Cabezon SS-334 - History

Cabezon SS-334 - History


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Cabezon SS-334

Cabezon
A Saltwater fish of sculpin family inhabiting the North Atlantic and North Pacific Oceans.

SS-334:dp. 1,526; l.311’9”: b.27”3”; dr. 15”3 s. 20 k, cpl 66 a.:1 5”;10 21’’ tt. Cl Gato

Cabezon (SS-334) was launched 27 August 12944 by Electric Boat Co., Groton, Conn.; sponsored by Mrs. T.R. Cooley; and commissioned 30 December 1944, Commander G.W. Lautrup in command.
Cabezon departed New London, Conn., 19 February 1945 for Key West, FL, where she underwent 3 weeks of training and providing services for the Fleet Sound School. She then sailed via the Panama Canal to Pearl Harbor, arriving 15 March 1945.
From 25 May to 11 July 1945 Cabezon conducted her first war patrol in the Sea of Okhotsk, sinking a 1,631 ton Japanese cargo vessel on 19 June. She refitted at Midway until 4 August, then departed for Saipan to serve as target ship for surface force training exercising. From 7 September 1945 until 12 January 1946 she engaged in local operations and training in Philippine waters, based at Subic Bay.

On 6 February 1946 Cabezon arrived at San Diego operating from that port until her base was changed to Pearl Harbor. Subsequent to her arrival there on 20 November 1946, she participated in local operations and training cruises for submariners of the Naval Reserve there and on the west coast with intervening cruises to the South Pacific, the North Pacific, and across the Arctic Circle. She also made two cruises to the Far East, the second of which included a recoonnaissance patrol in the vicinity of La Perouse Strait, between Hokkaido, Japan and Sakhalin, USSR. She sailed for Mare island 21 April 1953 to start inactivation and was placed out of commissions in reserve there 24 October 1953.
Cabezon received on battle star for service in World War II. Her single war patrol was designated “successful.” She is credited with having sunk a total of 2,631 tons of shipping.


USS Cabezon SS-334 (1944-1953)

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Cabezon SS-334 - History

An edible fish inhabiting the Mediterranean Sea and waters off the coast of California.

(SS-288: dp. 1,626, 1. 311'9", b. 27'3" dr. 15'3", s.
20 k. cpl. 66 a. 1 4", 10 21" tt. cl. Gato)

Cabrilla (SS-288) was launched 24 December 1942 by Portsmouth Navy Yard sponsored by Mrs. L B Combs commissioned 24 May 1943, Commander n. T. Hammond in command and reported to the Pacific Fleet.

Cabrilla arrived at Pearl Harbor 30 August 1944, and on 12 September cleared on the first of eight war patrols. After a daring exploit in which four Filipino guerrillas were taken off Negros Island, Cabrilla completed her patrol at Fremantle, Australia, her base for the next five patrols. During her second patrol, Cabrilla laid mines in the Gulf of Siam, and sank her first Japanese merchantman, then returned to Fremantle to prepare for her third patrol, a reconnaissance of Sunda Strait. Her fourth and fifth patrols, off Makassar, and in the Celebes and Sulu Seas, found her again striking with telling results against Japanese merchant shipping. Most successful of her patrols was the sixth, in the South China Sea and off Luzon from 13 September to 25 October 1944. During this period she sank a total of 24,557 tons of shipping, including a 10,059-ton tanker. Cabrilla made her seventh war patrol in vicious weather in the Kuriles of northern Japan, and her last patrol found her on lifeguard duty for aviators downed at sea while carrying out attacks on Japan.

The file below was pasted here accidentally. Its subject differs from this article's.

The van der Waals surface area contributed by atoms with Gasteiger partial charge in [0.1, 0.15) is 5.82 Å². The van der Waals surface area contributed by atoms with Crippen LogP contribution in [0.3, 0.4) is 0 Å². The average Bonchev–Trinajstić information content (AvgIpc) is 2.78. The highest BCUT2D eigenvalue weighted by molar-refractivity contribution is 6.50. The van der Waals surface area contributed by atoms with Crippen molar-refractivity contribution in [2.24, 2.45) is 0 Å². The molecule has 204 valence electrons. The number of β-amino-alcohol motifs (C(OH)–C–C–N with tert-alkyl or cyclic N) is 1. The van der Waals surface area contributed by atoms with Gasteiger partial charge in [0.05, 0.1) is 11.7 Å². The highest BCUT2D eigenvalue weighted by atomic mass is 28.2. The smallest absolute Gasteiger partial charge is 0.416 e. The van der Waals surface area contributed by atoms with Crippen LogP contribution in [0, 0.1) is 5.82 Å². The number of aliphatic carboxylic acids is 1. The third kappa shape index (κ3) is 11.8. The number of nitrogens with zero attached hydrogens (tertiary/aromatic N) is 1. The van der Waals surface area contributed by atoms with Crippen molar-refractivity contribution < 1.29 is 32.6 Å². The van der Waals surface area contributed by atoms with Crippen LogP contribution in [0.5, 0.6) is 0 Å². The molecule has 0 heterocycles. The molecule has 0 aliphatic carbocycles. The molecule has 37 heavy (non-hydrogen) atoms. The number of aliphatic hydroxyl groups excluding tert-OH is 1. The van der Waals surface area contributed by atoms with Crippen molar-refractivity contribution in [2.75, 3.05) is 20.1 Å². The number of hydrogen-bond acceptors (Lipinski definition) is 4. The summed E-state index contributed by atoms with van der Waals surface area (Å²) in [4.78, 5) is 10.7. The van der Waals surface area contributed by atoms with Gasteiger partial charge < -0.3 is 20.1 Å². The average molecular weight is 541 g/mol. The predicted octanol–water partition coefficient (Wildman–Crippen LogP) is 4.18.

Homeward-bound after 2 arduous years, Cabrilla cleared Fremantle 31 August 1945 for the States. Following overhaul at Philadelphia, she sailed for the Canal Zone for exercises (19 February-17 March 1946) then underwent pre inactivation overhaul at Philadelphia. Cabrilla was placed out of commission in reserve 7 August 1946.

Cabrilla received six battle stars for World War II service. Of her eight patrols, six were designated as "Successful War Patrols." She is credited with having sunk a total of 38,767 tons of shipping.


USS Cabezon (SS-334)

USS Cabezon (SS-334) was a Balao-class submarine of the United States Navy, named for the cabezon, a saltwater fish of sculpin family inhabiting the North Atlantic and North Pacific Oceans (cabezon means "big head" in Spanish).

Cabezon was launched 27 August 1944 by Electric Boat Company, Groton, Connecticut sponsored by Mrs. Adelaide Prescott Cooley (née Morris), wife of Captain Thomas Ross Cooley, commanding officer of USS Washington and commissioned 30 December 1944, Commander G. W. Lautrup in command.

Cabezon departed New London, Connecticut, 19 February 1945 for Key West, Florida, where she underwent 3 weeks of training and providing services for the Fleet Sound School. She then sailed via the Panama Canal, to Pearl Harbor, arriving 15 March 1945.

From 25 May to 11 July 1945 Cabezon conducted her first war patrol in the Sea of Okhotsk, sinking a 2,631-ton Japanese cargo vessel on 19 June. She refitted at Midway until 4 August, then departed for Saipan to serve as target ship for surface force training exercises. From 7 September 1945 until 12 January 1946 she engaged in local operations and training in Philippine waters, based at Subic Bay.